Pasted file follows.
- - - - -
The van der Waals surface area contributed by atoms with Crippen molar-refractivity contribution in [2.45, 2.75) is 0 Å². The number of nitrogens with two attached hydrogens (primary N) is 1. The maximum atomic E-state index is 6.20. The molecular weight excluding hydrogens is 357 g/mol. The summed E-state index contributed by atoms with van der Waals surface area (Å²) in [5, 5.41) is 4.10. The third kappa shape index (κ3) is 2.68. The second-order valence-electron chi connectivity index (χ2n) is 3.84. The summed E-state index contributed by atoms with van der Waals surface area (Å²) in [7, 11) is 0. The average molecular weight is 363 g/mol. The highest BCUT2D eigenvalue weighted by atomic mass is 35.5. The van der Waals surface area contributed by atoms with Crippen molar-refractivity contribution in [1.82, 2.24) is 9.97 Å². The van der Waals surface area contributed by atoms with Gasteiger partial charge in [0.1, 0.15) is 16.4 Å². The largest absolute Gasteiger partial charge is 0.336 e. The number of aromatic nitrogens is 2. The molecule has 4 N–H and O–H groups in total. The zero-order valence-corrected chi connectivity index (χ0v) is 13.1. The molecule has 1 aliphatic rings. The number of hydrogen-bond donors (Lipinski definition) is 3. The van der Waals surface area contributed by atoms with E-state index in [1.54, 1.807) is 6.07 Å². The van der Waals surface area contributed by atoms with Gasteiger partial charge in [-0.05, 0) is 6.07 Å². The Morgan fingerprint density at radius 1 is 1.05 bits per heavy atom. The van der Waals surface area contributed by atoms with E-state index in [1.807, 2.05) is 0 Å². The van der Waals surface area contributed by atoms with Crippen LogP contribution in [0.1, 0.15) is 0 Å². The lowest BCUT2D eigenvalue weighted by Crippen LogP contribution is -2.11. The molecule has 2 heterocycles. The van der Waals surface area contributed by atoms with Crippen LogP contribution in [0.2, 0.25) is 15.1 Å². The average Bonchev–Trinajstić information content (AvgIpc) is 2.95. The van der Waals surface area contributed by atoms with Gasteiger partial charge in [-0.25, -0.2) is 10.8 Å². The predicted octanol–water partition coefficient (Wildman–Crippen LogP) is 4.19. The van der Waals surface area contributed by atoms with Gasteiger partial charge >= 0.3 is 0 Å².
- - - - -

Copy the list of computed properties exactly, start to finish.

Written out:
The van der Waals surface area contributed by atoms with Crippen molar-refractivity contribution in [2.45, 2.75) is 0 Å². The number of nitrogens with two attached hydrogens (primary N) is 1. The maximum atomic E-state index is 6.20. The molecular weight excluding hydrogens is 357 g/mol. The summed E-state index contributed by atoms with van der Waals surface area (Å²) in [5, 5.41) is 4.10. The third kappa shape index (κ3) is 2.68. The second-order valence-electron chi connectivity index (χ2n) is 3.84. The summed E-state index contributed by atoms with van der Waals surface area (Å²) in [7, 11) is 0. The average molecular weight is 363 g/mol. The highest BCUT2D eigenvalue weighted by atomic mass is 35.5. The van der Waals surface area contributed by atoms with Crippen molar-refractivity contribution in [1.82, 2.24) is 9.97 Å². The van der Waals surface area contributed by atoms with Gasteiger partial charge in [0.1, 0.15) is 16.4 Å². The largest absolute Gasteiger partial charge is 0.336 e. The number of aromatic nitrogens is 2. The molecule has 4 N–H and O–H groups in total. The zero-order valence-corrected chi connectivity index (χ0v) is 13.1. The molecule has 1 aliphatic rings. The number of hydrogen-bond donors (Lipinski definition) is 3. The van der Waals surface area contributed by atoms with E-state index in [1.54, 1.807) is 6.07 Å². The van der Waals surface area contributed by atoms with Gasteiger partial charge in [-0.05, 0) is 6.07 Å². The Morgan fingerprint density at radius 1 is 1.05 bits per heavy atom. The van der Waals surface area contributed by atoms with E-state index in [1.807, 2.05) is 0 Å². The van der Waals surface area contributed by atoms with Crippen LogP contribution in [0.1, 0.15) is 0 Å². The lowest BCUT2D eigenvalue weighted by Crippen LogP contribution is -2.11. The molecule has 2 heterocycles. The van der Waals surface area contributed by atoms with Crippen LogP contribution in [0.2, 0.25) is 15.1 Å². The average Bonchev–Trinajstić information content (AvgIpc) is 2.95. The van der Waals surface area contributed by atoms with Gasteiger partial charge in [-0.25, -0.2) is 10.8 Å². The predicted octanol–water partition coefficient (Wildman–Crippen LogP) is 4.19. The van der Waals surface area contributed by atoms with Gasteiger partial charge >= 0.3 is 0 Å².